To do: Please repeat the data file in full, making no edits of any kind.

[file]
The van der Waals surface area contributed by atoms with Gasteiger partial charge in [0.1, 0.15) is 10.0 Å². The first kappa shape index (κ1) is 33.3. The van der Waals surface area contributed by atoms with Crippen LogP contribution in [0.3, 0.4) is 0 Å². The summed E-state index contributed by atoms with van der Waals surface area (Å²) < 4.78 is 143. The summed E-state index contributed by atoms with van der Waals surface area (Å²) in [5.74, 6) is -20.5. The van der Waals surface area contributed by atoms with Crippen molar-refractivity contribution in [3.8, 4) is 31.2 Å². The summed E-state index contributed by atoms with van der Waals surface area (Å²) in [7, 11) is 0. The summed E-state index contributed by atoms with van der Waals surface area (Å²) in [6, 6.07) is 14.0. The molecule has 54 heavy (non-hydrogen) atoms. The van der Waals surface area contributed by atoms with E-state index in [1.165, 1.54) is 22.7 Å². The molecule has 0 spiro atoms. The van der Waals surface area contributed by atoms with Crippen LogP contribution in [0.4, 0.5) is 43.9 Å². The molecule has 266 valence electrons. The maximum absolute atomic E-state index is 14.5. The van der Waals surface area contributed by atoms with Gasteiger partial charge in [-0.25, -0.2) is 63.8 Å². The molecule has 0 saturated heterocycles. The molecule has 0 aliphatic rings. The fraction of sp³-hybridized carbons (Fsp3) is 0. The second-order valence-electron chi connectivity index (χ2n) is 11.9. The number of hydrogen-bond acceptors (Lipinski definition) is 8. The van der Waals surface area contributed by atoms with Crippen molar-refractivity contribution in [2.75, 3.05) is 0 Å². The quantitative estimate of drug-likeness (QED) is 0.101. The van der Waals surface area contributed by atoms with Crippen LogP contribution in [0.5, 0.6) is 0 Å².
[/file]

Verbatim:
The van der Waals surface area contributed by atoms with Gasteiger partial charge in [0.1, 0.15) is 10.0 Å². The first kappa shape index (κ1) is 33.3. The van der Waals surface area contributed by atoms with Crippen LogP contribution in [0.3, 0.4) is 0 Å². The summed E-state index contributed by atoms with van der Waals surface area (Å²) < 4.78 is 143. The summed E-state index contributed by atoms with van der Waals surface area (Å²) in [5.74, 6) is -20.5. The van der Waals surface area contributed by atoms with Crippen molar-refractivity contribution in [3.8, 4) is 31.2 Å². The summed E-state index contributed by atoms with van der Waals surface area (Å²) in [7, 11) is 0. The summed E-state index contributed by atoms with van der Waals surface area (Å²) in [6, 6.07) is 14.0. The molecule has 54 heavy (non-hydrogen) atoms. The van der Waals surface area contributed by atoms with E-state index in [1.165, 1.54) is 22.7 Å². The molecule has 0 spiro atoms. The van der Waals surface area contributed by atoms with Crippen LogP contribution in [0.4, 0.5) is 43.9 Å². The molecule has 266 valence electrons. The maximum absolute atomic E-state index is 14.5. The van der Waals surface area contributed by atoms with Gasteiger partial charge in [-0.25, -0.2) is 63.8 Å². The molecule has 0 saturated heterocycles. The molecule has 0 aliphatic rings. The fraction of sp³-hybridized carbons (Fsp3) is 0. The second-order valence-electron chi connectivity index (χ2n) is 11.9. The number of hydrogen-bond acceptors (Lipinski definition) is 8. The van der Waals surface area contributed by atoms with Crippen molar-refractivity contribution in [2.75, 3.05) is 0 Å². The quantitative estimate of drug-likeness (QED) is 0.101. The van der Waals surface area contributed by atoms with Crippen LogP contribution in [0.5, 0.6) is 0 Å².